For some reason, Bruges reminds me of King's Lynn or Bury St Edmund's as they would look with more canals and with contemporary wealth; cobbled streets with tall merchants' houses almost overhanging onto them, a fantastic variety of roof styles, and a great multitude of churches crammed into the sides of roads and squares, to make one wish for a wider-angle lens.
The churches are very old, and accordingly tend to be great brick piles: the Sint-Salvator-Kerk reminded me of the mighty fortress of the Teutonic Knights at Marienburg more than anything else.
When I got back to Brussels, I saw an interesting-looking dome out of the train window and resolved to walk over and have a look. This turned out to be the Basilica, a church started around the same time as Liverpool's Anglican Cathedral in a similar style and to a similar scale, and finished, thanks to the various distractions which afflicted the Belgians in the first half of the C20, around the same time as Liverpool's Catholic Cathedral. Rather than being round the corner and large, it was three kilometres away on the top of a hill and enormous; the path there took me across the docks of Brussels-Haven and past an enormous, beautifully-restored and spectacularly uninhabited warehouse-turned-mall named for Thurn-und-Taxis. I'm sure they can afford that kind of folly.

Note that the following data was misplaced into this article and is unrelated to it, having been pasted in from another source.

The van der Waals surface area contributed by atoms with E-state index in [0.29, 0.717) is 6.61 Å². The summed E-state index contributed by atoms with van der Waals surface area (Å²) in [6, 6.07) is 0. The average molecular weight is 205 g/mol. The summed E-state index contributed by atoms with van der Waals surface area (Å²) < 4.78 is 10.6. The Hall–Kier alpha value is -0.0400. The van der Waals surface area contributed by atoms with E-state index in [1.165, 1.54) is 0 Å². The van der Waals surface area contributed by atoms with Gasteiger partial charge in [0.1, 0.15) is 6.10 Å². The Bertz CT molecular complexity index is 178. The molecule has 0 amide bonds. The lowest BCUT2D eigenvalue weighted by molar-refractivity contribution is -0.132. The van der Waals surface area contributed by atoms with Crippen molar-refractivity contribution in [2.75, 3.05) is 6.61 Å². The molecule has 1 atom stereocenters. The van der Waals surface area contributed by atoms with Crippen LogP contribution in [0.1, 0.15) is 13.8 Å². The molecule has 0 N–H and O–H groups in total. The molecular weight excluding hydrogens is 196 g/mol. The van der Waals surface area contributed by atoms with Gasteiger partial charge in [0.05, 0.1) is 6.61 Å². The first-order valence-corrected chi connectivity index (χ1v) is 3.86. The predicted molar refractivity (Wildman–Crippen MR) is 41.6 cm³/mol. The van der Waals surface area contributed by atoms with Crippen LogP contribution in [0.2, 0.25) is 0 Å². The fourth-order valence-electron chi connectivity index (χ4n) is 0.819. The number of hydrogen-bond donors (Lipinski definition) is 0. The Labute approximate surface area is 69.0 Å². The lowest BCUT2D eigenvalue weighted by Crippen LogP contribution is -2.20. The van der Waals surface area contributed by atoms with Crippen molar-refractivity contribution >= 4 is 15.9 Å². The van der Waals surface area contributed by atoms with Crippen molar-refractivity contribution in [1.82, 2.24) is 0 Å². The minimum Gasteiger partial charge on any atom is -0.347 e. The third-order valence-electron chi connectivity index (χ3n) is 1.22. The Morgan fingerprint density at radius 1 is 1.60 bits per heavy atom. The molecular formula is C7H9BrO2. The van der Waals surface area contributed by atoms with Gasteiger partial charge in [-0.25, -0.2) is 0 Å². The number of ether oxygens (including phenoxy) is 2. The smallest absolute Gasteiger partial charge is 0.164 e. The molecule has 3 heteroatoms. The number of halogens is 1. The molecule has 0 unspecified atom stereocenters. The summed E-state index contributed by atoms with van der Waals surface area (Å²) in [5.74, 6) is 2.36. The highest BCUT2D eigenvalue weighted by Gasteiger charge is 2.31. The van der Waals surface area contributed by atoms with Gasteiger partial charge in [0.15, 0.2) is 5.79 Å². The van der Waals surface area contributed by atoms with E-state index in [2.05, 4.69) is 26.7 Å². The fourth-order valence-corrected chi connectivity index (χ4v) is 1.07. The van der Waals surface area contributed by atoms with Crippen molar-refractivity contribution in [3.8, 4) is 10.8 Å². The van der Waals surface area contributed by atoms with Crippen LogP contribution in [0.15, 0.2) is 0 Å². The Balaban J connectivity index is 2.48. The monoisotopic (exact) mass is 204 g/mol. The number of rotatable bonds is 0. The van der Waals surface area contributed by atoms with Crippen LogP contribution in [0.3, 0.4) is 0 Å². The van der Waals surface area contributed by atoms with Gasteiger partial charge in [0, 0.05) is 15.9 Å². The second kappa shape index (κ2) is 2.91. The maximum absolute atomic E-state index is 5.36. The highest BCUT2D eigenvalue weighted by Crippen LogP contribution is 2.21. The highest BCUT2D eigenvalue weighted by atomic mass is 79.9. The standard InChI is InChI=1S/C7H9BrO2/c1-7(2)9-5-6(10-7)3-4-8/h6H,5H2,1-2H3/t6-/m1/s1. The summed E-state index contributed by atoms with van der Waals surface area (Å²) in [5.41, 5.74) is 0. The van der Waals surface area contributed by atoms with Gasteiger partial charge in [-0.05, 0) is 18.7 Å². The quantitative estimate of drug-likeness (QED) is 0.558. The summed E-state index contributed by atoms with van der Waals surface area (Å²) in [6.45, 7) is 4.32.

The Basilica is the centrepiece of a bit of urban planning which reminds one why Leopold the Second of Belgium is rarely dubbed the Subtle, the Restrained, the Conservationist, the Decentralised ... the boulevard looked longer than even Ceacescu's monumental work in central Bucharest. The real oddity was the way the cathedral was equipped with star-point-shaped buttresses at every corner, an architectural style normally associated with proofing against car-bomb explosions or with providing overlapping fields of fire for the defenders of post-Napoleonic fortresses. A restaurant at the Simonis roundabout at the bottom provided good steak.